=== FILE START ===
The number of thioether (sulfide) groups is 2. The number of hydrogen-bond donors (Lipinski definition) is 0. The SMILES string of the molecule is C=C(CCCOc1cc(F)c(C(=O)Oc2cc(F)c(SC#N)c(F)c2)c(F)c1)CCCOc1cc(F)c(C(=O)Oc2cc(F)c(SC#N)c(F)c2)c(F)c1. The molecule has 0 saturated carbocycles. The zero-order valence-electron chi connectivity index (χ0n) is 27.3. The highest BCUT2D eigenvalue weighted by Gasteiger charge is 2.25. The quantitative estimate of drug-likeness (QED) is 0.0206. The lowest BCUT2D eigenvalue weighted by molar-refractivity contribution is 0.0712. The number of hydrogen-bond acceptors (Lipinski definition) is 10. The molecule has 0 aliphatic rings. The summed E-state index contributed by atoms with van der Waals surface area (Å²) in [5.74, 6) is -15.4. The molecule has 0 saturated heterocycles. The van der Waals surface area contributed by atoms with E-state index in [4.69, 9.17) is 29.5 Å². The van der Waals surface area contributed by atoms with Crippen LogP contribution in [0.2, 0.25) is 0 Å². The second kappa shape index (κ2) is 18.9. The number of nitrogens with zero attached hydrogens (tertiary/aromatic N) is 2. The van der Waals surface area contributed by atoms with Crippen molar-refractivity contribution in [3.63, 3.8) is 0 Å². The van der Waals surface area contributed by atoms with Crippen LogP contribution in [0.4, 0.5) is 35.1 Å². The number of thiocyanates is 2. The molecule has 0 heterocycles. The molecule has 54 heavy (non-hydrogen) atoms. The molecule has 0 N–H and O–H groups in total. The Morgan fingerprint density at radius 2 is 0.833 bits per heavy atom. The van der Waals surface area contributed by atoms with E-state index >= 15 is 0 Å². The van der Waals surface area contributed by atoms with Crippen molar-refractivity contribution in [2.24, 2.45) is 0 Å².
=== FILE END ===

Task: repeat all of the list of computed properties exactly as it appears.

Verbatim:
The number of thioether (sulfide) groups is 2. The number of hydrogen-bond donors (Lipinski definition) is 0. The SMILES string of the molecule is C=C(CCCOc1cc(F)c(C(=O)Oc2cc(F)c(SC#N)c(F)c2)c(F)c1)CCCOc1cc(F)c(C(=O)Oc2cc(F)c(SC#N)c(F)c2)c(F)c1. The molecule has 0 saturated carbocycles. The zero-order valence-electron chi connectivity index (χ0n) is 27.3. The highest BCUT2D eigenvalue weighted by Gasteiger charge is 2.25. The quantitative estimate of drug-likeness (QED) is 0.0206. The lowest BCUT2D eigenvalue weighted by molar-refractivity contribution is 0.0712. The number of hydrogen-bond acceptors (Lipinski definition) is 10. The molecule has 0 aliphatic rings. The summed E-state index contributed by atoms with van der Waals surface area (Å²) in [5.74, 6) is -15.4. The molecule has 0 saturated heterocycles. The van der Waals surface area contributed by atoms with E-state index in [4.69, 9.17) is 29.5 Å². The van der Waals surface area contributed by atoms with Crippen LogP contribution in [0.2, 0.25) is 0 Å². The second kappa shape index (κ2) is 18.9. The number of nitrogens with zero attached hydrogens (tertiary/aromatic N) is 2. The van der Waals surface area contributed by atoms with Crippen molar-refractivity contribution in [3.63, 3.8) is 0 Å². The van der Waals surface area contributed by atoms with Crippen LogP contribution in [0.4, 0.5) is 35.1 Å². The number of thiocyanates is 2. The molecule has 0 heterocycles. The molecule has 54 heavy (non-hydrogen) atoms. The molecule has 0 N–H and O–H groups in total. The Morgan fingerprint density at radius 2 is 0.833 bits per heavy atom. The van der Waals surface area contributed by atoms with E-state index >= 15 is 0 Å². The van der Waals surface area contributed by atoms with Crippen molar-refractivity contribution in [2.24, 2.45) is 0 Å².